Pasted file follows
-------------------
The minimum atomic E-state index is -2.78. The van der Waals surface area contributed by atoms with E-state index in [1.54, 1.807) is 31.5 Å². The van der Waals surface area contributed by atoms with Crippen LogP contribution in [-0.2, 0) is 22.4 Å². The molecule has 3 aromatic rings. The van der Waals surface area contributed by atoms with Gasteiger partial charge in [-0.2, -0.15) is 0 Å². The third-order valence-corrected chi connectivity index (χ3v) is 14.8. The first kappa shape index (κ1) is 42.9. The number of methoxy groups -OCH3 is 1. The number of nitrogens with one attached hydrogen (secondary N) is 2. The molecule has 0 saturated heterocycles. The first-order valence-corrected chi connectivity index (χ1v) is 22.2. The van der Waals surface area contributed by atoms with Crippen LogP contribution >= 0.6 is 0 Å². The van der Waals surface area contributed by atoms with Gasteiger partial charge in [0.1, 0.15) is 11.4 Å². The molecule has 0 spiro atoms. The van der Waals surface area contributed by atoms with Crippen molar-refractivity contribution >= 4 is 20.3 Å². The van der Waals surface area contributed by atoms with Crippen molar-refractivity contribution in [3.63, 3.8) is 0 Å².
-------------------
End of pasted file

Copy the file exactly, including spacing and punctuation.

The minimum atomic E-state index is -2.78. The van der Waals surface area contributed by atoms with E-state index in [1.54, 1.807) is 31.5 Å². The van der Waals surface area contributed by atoms with Crippen LogP contribution in [-0.2, 0) is 22.4 Å². The molecule has 3 aromatic rings. The van der Waals surface area contributed by atoms with Gasteiger partial charge in [-0.2, -0.15) is 0 Å². The third-order valence-corrected chi connectivity index (χ3v) is 14.8. The first kappa shape index (κ1) is 42.9. The number of methoxy groups -OCH3 is 1. The number of nitrogens with one attached hydrogen (secondary N) is 2. The molecule has 0 saturated heterocycles. The first-order valence-corrected chi connectivity index (χ1v) is 22.2. The van der Waals surface area contributed by atoms with Crippen LogP contribution >= 0.6 is 0 Å². The van der Waals surface area contributed by atoms with Gasteiger partial charge in [0.1, 0.15) is 11.4 Å². The molecule has 0 spiro atoms. The van der Waals surface area contributed by atoms with Crippen molar-refractivity contribution >= 4 is 20.3 Å². The van der Waals surface area contributed by atoms with Crippen molar-refractivity contribution in [3.63, 3.8) is 0 Å².